In 1860, Cherokees in Oklahoma owned 2,511 slaves, and at the outset of the Civil War, the Five Nations—with 8,000 slaves—pressured by pro-slavery Indian Agents and surrounded on three sides by Confederate forces, agreed to support the Confederacy. However, Opothle Yahola, a wealthy Creek Chief, was able to lead 7,600 people—including half of the Seminole Nation, Cherokees, Choctaws, Chickasaws, Creeks and others—to federal lines in Kansas. By April 1862, the young men of the multicultural exodus had joined the Union Army, fought early battles and helped free slaves in Missouri.

The Union victory in the Civil War allowed U.S. officials to scrap its Indian treaties. Whites, who forced African slavery on Indians, suddenly demanded they accept freedom. The Seminoles quickly embraced equality, and elected African members to high office, while the other nations were slower. However, in a few years, Black Cherokees ran barbershops, blacksmith shops, general stores and restaurants, and some became ferryboat operators, cotton-gin managers, teachers and postmasters. O.S. Fox, editor of the Cherokee Afro-American, was enthusiastic about the Indian Territory:

“The opportunities for our people in that country far surpassed any of the kind possessed by our people in the U.S. . . . It is nonsense for any Afro-American to emigrate to Africa, or anywhere else, if he can make a living in the Indian Territory.”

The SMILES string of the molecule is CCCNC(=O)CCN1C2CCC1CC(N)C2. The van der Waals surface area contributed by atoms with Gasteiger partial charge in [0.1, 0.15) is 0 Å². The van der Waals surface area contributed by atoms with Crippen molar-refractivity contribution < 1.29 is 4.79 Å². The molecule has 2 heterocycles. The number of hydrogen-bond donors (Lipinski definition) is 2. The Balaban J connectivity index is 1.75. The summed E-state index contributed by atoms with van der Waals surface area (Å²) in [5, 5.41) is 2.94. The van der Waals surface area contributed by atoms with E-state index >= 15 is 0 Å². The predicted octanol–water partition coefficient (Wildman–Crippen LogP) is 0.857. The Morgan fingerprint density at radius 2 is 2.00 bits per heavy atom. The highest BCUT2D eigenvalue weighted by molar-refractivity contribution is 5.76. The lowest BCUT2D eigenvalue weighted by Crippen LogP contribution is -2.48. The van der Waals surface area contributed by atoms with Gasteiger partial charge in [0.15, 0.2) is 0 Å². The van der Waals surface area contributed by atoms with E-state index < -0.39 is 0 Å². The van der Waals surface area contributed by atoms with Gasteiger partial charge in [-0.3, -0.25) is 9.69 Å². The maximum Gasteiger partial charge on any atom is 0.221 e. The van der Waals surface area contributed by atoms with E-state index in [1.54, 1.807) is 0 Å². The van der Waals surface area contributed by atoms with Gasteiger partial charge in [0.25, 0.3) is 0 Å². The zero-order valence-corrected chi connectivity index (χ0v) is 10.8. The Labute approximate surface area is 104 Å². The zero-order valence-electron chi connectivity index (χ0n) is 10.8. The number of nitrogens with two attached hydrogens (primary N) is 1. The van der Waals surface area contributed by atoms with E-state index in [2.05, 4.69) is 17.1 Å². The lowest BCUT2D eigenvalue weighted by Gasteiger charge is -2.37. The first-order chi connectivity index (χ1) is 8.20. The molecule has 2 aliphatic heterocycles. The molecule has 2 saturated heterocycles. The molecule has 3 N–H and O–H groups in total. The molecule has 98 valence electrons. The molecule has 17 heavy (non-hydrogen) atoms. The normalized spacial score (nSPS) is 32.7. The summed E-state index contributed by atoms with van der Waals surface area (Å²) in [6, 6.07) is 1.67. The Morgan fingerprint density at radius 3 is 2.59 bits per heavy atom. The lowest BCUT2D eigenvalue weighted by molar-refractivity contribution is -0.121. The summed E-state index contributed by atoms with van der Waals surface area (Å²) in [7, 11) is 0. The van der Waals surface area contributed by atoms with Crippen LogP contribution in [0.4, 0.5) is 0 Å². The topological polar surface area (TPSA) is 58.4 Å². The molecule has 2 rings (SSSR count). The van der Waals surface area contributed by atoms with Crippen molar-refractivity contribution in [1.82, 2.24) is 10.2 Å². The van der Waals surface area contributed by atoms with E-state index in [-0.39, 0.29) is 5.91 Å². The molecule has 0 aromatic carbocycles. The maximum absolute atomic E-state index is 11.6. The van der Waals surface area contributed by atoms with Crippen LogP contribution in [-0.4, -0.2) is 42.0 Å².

In 1879, Cherokees of African descent, in petitioning for their rights, recalled their legacy in these words:

“The Cherokee Nation is our country; there we were born and reared; there are our homes made by the sweat or our brows; there are our wives and children, whom we love as dearly as though we were born with red, instead of black skins. There, we intend to live and defend our natural rights, as guaranteed by the treaties and laws of the United States, by every legitimate and lawful means.”

In 2007, Cherokees of African lineage still have to fight for their natural rights and against the racial bigotry carried across the Atlantic by the invaders.